7. Civil Appeal No. 609 (NT) of 1975 is an appeal by certificate granted by the High Court of Gujarat and admitted by this Court. This is an appeal from the High Court of Gujarat at the instance of the revenue for the assessment year 1964-65. The following two questions were referred to the High Court of Gujarat:
(1) Whether, in the facts and circumstances of the case, there was any dissolution of the partnership on the date of death of Shri Sarabhai Chimanlal and that therefore there should be separate assessment till the date of his death?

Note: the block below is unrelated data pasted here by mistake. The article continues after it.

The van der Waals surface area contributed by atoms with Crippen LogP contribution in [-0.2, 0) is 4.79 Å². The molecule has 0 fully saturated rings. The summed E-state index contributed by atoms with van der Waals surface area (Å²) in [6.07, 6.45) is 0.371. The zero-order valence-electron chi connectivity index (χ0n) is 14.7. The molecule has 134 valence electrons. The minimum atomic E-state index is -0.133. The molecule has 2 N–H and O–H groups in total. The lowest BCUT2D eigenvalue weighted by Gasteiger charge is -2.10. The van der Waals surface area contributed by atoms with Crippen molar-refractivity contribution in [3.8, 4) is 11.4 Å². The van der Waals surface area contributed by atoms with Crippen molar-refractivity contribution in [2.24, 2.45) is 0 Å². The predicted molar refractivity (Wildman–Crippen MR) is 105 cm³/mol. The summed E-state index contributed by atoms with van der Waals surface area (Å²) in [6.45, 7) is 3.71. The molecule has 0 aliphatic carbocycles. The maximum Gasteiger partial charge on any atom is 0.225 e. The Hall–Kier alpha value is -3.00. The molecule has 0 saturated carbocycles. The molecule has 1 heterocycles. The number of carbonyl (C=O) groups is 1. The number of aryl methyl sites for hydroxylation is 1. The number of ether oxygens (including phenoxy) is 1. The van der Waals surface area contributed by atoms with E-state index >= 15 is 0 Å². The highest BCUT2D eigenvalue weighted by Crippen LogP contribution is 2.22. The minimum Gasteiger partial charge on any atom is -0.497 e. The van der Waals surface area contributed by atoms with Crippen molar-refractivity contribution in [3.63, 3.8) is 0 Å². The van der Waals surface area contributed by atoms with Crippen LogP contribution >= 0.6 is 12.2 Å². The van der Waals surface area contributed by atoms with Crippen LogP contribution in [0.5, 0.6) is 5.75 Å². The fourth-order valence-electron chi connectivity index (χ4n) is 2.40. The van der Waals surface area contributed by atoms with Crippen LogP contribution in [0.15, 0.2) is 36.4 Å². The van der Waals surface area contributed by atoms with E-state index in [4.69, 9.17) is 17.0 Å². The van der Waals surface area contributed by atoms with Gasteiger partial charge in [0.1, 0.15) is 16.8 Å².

(2) Whether in the facts and circumstances of the case, provisions of Section 187(2) apply to the facts of the case?